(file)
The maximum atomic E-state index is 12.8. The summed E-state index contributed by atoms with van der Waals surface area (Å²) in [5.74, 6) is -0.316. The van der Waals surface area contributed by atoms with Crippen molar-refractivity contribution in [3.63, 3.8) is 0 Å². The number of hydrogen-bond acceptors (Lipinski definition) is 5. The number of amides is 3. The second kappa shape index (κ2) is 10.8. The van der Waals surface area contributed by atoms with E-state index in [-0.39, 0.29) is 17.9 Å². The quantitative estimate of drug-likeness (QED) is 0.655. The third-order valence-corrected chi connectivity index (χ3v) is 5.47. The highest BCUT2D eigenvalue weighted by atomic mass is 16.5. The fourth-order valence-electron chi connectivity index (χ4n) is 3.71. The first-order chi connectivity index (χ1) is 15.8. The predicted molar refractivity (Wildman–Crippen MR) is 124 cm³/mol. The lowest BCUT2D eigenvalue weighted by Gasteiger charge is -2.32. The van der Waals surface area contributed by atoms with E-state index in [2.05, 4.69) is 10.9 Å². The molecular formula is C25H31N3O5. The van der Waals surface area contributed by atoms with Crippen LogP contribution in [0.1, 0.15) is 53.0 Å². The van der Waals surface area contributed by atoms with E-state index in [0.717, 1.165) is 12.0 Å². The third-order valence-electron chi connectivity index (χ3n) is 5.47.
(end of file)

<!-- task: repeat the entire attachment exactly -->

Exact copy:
The maximum atomic E-state index is 12.8. The summed E-state index contributed by atoms with van der Waals surface area (Å²) in [5.74, 6) is -0.316. The van der Waals surface area contributed by atoms with Crippen molar-refractivity contribution in [3.63, 3.8) is 0 Å². The number of hydrogen-bond acceptors (Lipinski definition) is 5. The number of amides is 3. The second kappa shape index (κ2) is 10.8. The van der Waals surface area contributed by atoms with E-state index in [-0.39, 0.29) is 17.9 Å². The quantitative estimate of drug-likeness (QED) is 0.655. The third-order valence-corrected chi connectivity index (χ3v) is 5.47. The highest BCUT2D eigenvalue weighted by atomic mass is 16.5. The fourth-order valence-electron chi connectivity index (χ4n) is 3.71. The first-order chi connectivity index (χ1) is 15.8. The predicted molar refractivity (Wildman–Crippen MR) is 124 cm³/mol. The lowest BCUT2D eigenvalue weighted by Gasteiger charge is -2.32. The van der Waals surface area contributed by atoms with E-state index in [2.05, 4.69) is 10.9 Å². The molecular formula is C25H31N3O5. The van der Waals surface area contributed by atoms with Crippen LogP contribution in [0.1, 0.15) is 53.0 Å². The van der Waals surface area contributed by atoms with E-state index in [0.717, 1.165) is 12.0 Å². The third-order valence-electron chi connectivity index (χ3n) is 5.47.